Leonov in April 1974
Alexei Arkhipovich Leonov
30 May 1934
|Died||11 October 2019 (aged 85)|
|Occupation||Fighter pilot, cosmonaut|
|Awards||Hero of the Soviet Union (twice)|
|Rank||Major General, Soviet Air Force|
Time in space
|7d 00h 33min 03s|
|Selection||Air Force Group 1|
Total EVA time
|12 minutes, 9 seconds|
|Missions||Voskhod 2, Soyuz 19 (ASTP)|
Alexei Arkhipovich Leonov[a] (30 May 1934 – 11 October 2019) was a Soviet and Russian cosmonaut, Air Force major general, writer, and artist. On 18 March 1965, he became the first person to conduct a spacewalk, exiting the capsule during the Voskhod 2 mission for 12 minutes and 9 seconds.
Early life and military service
Leonov was born on 30 May 1934 in Listvyanka, West Siberian Krai, Russian SFSR. His grandfather had been forced to relocate to Siberia for his role in the 1905 Russian Revolution. Alexei was the eighth of nine surviving children born to Yevdokia née Sotnikova and Arkhip.[b] His father was an electrician and miner.
In 1936, his father was arrested and declared an "enemy of the people". Leonov wrote in his autobiography: "He was not alone: many were being arrested. It was part of a conscientious drive by the authorities to eradicate anyone who showed too much independence or strength of character. These were the years of Stalin's purges. Many disappeared into remote gulags and were never seen again." The family moved in with one of his married sisters in Kemerovo. His father rejoined the family in Kemerovo after he was released. He was compensated for his wrongful imprisonment. Leonov used art as a way to provide more food for the family. He began his art career by drawing flowers on ovens and later painted landscapes on canvasses.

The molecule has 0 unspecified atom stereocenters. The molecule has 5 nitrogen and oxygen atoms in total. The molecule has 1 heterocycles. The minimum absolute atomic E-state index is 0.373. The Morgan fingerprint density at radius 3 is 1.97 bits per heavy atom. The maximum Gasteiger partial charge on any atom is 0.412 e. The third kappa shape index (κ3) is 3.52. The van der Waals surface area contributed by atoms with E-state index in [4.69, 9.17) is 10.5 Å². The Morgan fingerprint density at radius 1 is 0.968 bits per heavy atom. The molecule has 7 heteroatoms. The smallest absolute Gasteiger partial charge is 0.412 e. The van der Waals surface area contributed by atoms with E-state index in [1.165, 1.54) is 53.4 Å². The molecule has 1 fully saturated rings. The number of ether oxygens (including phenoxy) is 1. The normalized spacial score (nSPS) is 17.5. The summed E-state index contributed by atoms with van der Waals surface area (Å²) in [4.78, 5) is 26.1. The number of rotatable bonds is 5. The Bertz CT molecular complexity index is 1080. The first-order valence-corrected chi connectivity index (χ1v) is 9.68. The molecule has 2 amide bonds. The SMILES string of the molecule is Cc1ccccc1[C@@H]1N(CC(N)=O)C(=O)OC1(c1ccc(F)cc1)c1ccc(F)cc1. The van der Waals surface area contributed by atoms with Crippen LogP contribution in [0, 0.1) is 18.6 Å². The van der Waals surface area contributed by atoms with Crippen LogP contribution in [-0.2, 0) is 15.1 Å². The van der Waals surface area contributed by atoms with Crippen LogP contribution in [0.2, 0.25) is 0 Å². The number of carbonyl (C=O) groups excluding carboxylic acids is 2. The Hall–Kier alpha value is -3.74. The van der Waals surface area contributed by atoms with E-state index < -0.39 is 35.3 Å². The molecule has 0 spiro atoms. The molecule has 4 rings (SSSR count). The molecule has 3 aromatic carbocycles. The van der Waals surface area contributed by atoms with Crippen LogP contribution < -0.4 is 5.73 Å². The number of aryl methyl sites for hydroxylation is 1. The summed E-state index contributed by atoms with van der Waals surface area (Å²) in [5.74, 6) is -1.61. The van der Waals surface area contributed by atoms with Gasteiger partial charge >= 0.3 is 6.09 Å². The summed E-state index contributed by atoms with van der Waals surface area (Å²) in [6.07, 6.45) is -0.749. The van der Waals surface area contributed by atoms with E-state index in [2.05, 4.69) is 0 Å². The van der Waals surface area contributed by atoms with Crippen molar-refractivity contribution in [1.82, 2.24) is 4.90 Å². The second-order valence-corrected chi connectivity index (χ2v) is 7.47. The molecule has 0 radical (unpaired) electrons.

The Soviet government encouraged its citizens to move to Soviet-occupied Prussia, so in 1948 his family relocated to Kaliningrad. Leonov graduated from secondary school (No. 21) in 1953. He applied to the Academy of Arts in Riga, Latvia, but decided not to attend due to the high tuition costs. Leonov decided to join a Ukrainian preparatory flying school in Kremenchug; he made his first solo flight in May 1955. While indulging in his passion for art by studying part-time in Riga, Leonov started an advanced two-year course to become a fighter pilot at the Chuguev Higher Air Force Pilots School in the Ukrainian SSR.
On 30 October 1957, Leonov graduated with an honours degree and was commissioned a lieutenant in the 113th Parachute Aviation Regiment, part of the 10th Engineering Aviation Division of the 69th Air Army in Kiev. On 13 December 1959, he married Svetlana Pavlovna Dozenko a day before he moved to East Germany to his new assignment with the 294th Reconnaissance Regiment of the 24th Air Army.
Soviet space programme